The Ways Photocopying Has Changed Over Time

The method most widely used with modern photocopiers is xerography. This is derived from the Greek words which mean “dry writing”. This article will explore how the duplication of documents in offices has evolved over time.

 

First Copy of a Document Made

It was on 22 October 1938 that the first ever copy of a document was made. Chester Carlson was to use static electricity, which he created with a handkerchief, together with a light, dry powder. It was not, however, until 1959 that a copier found its way onto the market.

 

First Photocopier Machine

The first photocopier, which was approximately the size of a desk, was released by Haloid Xerox on 16 September 1959. It was called the Xerox 914 Photocopier. It was demonstrated live on television that year. The advantage it had was that there was then no need to write or type out the same document several times, an exact copy could be made. Before computers and printers were used in offices in was the invention that saved much time. Previously, a typist could produce a few carbon copies of what they were typing but any handwritten documents would need to be written out for each person requiring one.

 

Scanners

Following the invention of scanners, documents could, instead of being photocopied, be scanned into a computer, and then printed out the required number of times. It is a different process but creates the same effect. That is, you can produce as many copies as you like of your document.

The first scanner was developed for computer use in 1957. It was a drummer scanner and built at the US National Bureau of Standards. This team was led by Russell A. Kirsch. This first ever image scanned was a 5cm square photograph of a boy named Walden. He was Kirsch’s 3-month-old son. However, it was not until the 1980s when scanners, as we know them today, entered the market. The quality of the scanned images obtained very much depended on the resolutions possible. These were, and still are, measured in DPI. That is, dots per inch. This resolution figure remained lowed up until the late 1990s. As the technology improved, what you produced would look more like what you had scanned. It was then that scanners could replace, if not be combined with, photocopier technology.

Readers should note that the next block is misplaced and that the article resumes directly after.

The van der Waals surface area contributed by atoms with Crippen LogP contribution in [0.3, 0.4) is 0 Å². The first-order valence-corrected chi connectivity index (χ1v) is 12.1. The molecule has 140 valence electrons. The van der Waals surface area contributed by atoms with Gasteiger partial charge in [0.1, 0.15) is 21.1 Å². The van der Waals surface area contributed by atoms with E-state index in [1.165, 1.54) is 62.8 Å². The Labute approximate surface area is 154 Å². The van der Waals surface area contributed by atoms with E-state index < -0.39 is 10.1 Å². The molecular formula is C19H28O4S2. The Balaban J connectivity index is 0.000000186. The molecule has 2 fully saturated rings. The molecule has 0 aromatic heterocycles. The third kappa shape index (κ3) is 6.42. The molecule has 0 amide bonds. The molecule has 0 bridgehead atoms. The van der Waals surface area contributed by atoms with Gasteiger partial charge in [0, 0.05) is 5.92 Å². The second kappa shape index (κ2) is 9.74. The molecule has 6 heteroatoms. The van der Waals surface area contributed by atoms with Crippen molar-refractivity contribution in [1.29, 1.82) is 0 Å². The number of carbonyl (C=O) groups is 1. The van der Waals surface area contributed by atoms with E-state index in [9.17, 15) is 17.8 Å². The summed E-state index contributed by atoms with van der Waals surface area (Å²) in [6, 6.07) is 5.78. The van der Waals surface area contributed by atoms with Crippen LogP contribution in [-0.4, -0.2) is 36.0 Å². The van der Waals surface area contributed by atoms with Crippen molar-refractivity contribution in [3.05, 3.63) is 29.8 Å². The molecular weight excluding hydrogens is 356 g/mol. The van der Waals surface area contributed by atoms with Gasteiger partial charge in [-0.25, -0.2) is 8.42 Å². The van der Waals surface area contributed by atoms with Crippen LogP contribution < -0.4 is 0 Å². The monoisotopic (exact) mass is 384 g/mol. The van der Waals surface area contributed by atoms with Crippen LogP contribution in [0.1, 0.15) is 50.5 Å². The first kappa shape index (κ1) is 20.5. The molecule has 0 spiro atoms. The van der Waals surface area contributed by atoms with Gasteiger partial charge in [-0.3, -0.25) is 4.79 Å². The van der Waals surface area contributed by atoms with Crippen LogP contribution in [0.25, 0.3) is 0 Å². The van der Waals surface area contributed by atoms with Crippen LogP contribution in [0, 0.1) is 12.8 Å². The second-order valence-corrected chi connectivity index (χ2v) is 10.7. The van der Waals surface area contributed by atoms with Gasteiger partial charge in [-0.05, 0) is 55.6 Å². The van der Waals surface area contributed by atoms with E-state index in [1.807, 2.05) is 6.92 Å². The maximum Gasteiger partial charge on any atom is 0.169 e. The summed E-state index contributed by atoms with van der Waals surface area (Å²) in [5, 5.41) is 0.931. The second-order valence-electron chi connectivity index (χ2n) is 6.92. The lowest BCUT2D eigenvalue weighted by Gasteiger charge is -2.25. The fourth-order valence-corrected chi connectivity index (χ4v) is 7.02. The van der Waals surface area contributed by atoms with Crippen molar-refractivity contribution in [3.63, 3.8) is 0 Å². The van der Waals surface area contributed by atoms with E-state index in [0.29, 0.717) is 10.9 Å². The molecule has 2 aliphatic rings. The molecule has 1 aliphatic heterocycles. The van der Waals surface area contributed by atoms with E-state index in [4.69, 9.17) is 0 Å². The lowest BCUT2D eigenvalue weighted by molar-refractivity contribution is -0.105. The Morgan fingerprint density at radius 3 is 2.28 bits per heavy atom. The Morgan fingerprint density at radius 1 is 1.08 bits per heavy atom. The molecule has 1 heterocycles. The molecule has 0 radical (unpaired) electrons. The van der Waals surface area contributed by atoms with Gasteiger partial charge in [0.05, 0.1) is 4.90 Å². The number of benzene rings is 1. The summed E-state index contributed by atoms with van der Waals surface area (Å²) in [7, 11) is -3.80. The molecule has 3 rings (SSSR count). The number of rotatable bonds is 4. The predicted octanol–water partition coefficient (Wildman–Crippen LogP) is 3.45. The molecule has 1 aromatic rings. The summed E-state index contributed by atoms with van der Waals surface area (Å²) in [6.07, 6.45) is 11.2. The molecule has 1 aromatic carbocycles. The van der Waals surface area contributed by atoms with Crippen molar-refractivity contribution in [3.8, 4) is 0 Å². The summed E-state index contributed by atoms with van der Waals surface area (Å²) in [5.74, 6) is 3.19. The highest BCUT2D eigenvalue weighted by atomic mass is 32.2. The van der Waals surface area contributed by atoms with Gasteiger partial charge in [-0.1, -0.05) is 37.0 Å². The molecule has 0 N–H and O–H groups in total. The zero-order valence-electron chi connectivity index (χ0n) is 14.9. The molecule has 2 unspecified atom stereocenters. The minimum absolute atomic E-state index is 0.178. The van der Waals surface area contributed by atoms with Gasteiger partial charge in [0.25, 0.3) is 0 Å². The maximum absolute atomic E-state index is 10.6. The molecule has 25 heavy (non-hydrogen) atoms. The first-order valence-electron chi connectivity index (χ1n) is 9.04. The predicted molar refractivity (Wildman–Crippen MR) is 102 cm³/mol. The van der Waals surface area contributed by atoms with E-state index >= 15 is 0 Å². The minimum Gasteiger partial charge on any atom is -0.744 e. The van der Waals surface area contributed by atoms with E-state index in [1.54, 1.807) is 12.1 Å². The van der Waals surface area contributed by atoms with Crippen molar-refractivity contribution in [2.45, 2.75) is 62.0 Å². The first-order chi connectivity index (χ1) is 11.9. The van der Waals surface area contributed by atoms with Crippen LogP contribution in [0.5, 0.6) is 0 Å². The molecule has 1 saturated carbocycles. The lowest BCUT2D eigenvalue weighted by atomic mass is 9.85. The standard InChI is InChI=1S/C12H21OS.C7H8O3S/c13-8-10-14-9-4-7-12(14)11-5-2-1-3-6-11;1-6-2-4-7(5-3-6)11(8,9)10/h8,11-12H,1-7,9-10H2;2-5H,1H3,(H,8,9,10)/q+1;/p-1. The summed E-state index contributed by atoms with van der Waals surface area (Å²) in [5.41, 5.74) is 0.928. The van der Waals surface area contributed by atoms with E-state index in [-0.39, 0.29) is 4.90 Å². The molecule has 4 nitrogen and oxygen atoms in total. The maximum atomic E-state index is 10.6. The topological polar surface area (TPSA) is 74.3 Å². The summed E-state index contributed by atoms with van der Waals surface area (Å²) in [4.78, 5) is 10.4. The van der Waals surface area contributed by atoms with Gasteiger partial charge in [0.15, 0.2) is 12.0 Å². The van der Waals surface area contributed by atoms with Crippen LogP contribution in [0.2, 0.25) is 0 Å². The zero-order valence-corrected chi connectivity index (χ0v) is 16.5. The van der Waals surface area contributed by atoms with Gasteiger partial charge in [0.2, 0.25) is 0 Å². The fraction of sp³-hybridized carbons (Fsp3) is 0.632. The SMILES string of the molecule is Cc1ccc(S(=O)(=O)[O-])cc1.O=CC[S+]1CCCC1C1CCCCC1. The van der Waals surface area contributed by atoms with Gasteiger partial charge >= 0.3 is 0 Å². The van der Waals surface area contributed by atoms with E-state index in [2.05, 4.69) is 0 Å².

Mobile Phone Cameras

Today, of course, mobile phones are also being used to make copies of documents, which can then be sent instantly to someone else as a message, post, or email. Any section of these images, be them text or a photograph, can be zoomed onto for closer inspection. Computerized images of signatures can be incorporated into contracts.

The first ever camera-enabled mobile phone was the Samsung SCH-V200, which was available in June of 2000. Sharp Electronics would later bring out their J-SH04 J-Phone in November of that same year. As mobile phones turned into Smart Phones, the sending of anything photographed was to become possible. It was like having a photocopier in your pocket.

 

3-D Printing

In the mid-1980s, photocopying of a 2D document was to be taken a stage further. Charles W. Hull would use the technique of stereolithography and create the first 3D printer. This would mean that a 3D object was not just photocopied but re-created in its 3D form. The materials used in this process include ABS plastic, glass filled polyamide, PLA, polyamide (nylon), photopolymers, polycarbonate, silver, steel, stereolithography materials such as epoxy resins, titanium, and wax.

 

So, photocopying still exists in 2D, albeit much of it represented as digital images, and now 3D technology allows for the reproduction of physical multi-dimensional objects to be re-created in a range of materials.

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